iRights.info: Warum machen die Hersteller das überhaupt – Formate anbieten, die miteinander nicht kompatibel sind –, statt einfach ein Standardformat zu nutzen?

Christoph Bläsi: Das hat mit dem Geschäftsmodell der Unternehmen zu tun. Denen geht es darum, voneinander abgeschlossene so genannte Ökosysteme für Inhalte aufzubauen. Das sind um ein E-Book oder ein bestimmtes Produkt herum aufgebaute Welten, in denen sich der Nutzer bewegt. Und sie sind aus Sicht des Unternehmens am sinnvollsten so aufgebaut, dass der Nutzer auf dieser Plattform bleibt, dort einkauft, dort Nutzungsspuren hinterlässt. Nicht kompatible Datenformate sind ein effektives Instrument, solche Ökosysteme aufzubauen.

iRights.info: Wäre denn Epub3 in seiner Funktionalität mit den anderen Formaten gleichwertig?

Christoph Bläsi: Das ist ein wichtiger Punkt, denn Apple und Amazon könnten ja behaupten, Interoperabilität ist nicht möglich, weil ihre eigenen Formate Funktionen erlauben, die mit Epub3 nicht möglich sind. Zum Beispiel Ausschnitte zu vergrößern oder eine Vorlesefunktionen. Wir haben herausgefunden, dass das nicht der Fall ist. Das ist ein ganz essentieller Teil unserer Studie. Alles, was man sich für so genannte „enhanced E-Books“, also E-Books mit erweiterten Funktionen, wünschen kann, ist mit Epub3 möglich. Es ist sogar so, dass Epub3 Eigenschaften möglich macht, die sonst mit keinem anderen Format möglich sind. Die Verbände von Verlagen und Buchhändlern hätten hier also die Möglichkeit, Amazon und Apple argumentativ den Rückweg zu versperren.

iRights.info: In Ihrer Studie sind Sie auch zu dem Schluss gekommen, dass der Mangel an Interoperabilität eine Gefahr darstellt für die Vielfalt der Buchkultur in Europa. Wie kommen Sie zu dem Ergebnis?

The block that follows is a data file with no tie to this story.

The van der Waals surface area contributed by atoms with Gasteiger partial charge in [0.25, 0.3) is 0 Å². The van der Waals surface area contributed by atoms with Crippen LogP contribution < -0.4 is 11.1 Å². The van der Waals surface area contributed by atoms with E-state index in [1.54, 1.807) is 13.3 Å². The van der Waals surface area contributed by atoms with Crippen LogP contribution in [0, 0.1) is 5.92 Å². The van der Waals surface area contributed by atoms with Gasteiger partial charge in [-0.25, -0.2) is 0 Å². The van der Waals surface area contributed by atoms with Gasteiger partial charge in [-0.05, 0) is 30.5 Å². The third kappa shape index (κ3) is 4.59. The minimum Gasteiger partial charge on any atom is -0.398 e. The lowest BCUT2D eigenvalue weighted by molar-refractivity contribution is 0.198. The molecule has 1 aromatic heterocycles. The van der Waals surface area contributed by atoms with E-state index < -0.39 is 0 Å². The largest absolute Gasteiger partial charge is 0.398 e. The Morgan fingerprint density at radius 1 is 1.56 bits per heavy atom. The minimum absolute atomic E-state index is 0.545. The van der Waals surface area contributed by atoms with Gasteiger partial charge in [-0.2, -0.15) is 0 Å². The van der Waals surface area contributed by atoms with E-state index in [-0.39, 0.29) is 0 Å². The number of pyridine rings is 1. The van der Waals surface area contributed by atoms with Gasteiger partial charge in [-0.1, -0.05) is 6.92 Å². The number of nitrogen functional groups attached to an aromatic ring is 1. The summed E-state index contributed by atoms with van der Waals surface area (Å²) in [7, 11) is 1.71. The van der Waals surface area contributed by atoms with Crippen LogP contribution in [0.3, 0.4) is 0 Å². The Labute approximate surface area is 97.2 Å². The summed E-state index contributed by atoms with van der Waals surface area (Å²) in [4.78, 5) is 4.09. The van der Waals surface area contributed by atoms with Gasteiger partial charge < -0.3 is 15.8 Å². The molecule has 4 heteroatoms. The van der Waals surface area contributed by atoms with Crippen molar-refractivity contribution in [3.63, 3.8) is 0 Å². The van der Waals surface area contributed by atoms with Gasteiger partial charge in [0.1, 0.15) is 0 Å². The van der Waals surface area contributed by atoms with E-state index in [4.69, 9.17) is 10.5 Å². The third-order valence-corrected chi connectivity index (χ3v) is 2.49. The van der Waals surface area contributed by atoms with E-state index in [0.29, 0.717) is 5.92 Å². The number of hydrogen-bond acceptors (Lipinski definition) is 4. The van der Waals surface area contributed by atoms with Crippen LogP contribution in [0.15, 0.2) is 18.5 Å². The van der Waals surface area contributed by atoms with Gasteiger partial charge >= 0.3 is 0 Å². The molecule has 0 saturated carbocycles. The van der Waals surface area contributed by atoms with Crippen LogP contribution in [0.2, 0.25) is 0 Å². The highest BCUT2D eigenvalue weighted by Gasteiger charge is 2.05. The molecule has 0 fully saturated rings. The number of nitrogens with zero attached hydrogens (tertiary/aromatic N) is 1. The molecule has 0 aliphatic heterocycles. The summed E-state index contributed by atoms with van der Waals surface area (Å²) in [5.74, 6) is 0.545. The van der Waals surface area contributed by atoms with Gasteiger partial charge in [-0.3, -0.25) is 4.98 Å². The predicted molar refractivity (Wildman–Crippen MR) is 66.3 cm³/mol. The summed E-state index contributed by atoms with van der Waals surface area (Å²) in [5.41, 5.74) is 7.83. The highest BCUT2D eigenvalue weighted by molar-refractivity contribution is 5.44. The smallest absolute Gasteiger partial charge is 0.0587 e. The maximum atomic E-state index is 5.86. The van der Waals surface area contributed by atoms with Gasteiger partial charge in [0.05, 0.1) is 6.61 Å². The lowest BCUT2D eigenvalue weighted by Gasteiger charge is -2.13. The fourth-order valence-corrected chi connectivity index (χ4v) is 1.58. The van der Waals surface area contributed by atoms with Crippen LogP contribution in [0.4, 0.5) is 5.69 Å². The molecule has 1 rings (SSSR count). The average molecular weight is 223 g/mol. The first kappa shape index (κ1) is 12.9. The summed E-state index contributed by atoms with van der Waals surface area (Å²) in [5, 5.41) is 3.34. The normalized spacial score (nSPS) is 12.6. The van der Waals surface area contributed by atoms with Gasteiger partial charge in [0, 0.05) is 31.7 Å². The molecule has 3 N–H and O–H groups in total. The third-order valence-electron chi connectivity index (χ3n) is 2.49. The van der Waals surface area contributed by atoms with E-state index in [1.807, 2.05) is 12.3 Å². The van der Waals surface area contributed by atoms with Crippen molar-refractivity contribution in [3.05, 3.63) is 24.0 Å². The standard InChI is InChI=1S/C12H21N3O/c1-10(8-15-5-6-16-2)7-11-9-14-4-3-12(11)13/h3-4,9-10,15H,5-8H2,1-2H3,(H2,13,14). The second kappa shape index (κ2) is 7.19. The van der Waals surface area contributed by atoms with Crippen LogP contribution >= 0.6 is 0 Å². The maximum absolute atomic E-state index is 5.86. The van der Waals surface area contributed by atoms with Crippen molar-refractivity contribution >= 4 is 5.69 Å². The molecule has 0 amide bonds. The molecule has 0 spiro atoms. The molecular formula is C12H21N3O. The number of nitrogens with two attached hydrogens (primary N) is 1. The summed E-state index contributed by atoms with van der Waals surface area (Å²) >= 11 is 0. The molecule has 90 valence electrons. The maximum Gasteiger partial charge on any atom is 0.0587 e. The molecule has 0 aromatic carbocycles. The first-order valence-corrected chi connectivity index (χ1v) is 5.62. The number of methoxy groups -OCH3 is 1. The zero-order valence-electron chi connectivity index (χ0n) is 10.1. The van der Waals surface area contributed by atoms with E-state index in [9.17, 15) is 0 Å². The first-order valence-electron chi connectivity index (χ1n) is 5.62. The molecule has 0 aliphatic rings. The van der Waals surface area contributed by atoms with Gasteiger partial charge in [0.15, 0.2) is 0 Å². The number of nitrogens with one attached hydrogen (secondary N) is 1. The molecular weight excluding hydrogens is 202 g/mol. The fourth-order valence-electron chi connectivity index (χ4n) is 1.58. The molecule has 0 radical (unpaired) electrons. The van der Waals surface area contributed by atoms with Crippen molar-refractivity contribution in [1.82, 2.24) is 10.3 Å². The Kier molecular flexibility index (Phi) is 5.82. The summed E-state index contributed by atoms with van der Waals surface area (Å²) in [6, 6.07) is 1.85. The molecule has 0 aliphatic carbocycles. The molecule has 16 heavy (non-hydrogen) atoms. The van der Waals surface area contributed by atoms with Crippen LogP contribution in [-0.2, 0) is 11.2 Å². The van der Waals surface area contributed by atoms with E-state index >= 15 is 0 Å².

Christoph Bläsi: Die Menge aller angebotenen Bücher ist bei den verschiedenen Shops in den verschiedenen Welten nicht identisch. Die haben zwar eine große Überschneidung – die Bestseller gibt es überall –, aber wenn ich mich einmal für eine Plattform entschieden habe, und ich will ein Buch kaufen, das nicht gerade ein Bestseller ist, kann es sein, dass es diesen Titel in dem Ökosystem, in dem ich mich bewege, nicht gibt, sondern nur in einem anderen. Da ich die Bücher von dort aber nicht lesen kann, ist mir zwar nicht endgültig der Zugang zu diesem Buch verwehrt, aber mir ist eine extreme Hürde errichtet worden.

iRights.info: Sie haben in der Studie auch festgestellt, dass Interoperabilität aber möglich wäre.

Franz Rothlauf: Ja, auf der Formatebene ist das relativ leicht, denn die Formate lassen sich leicht ineinander umwandeln. Aber eine der Haupterkenntnisse der Studie war, dass dies für echte Interoperabilität nicht ausreicht. Interoperabilität in dem Sinne, dass der Nutzer Wahlfreiheit hat, welche Bücher er mit welchen Lesegeräten lesen möchte, die erreichen Sie nur dann, wenn die vorher beschriebenen Ökosysteme kompatibel sind.

iRights.info: Warum ist das so schwierig?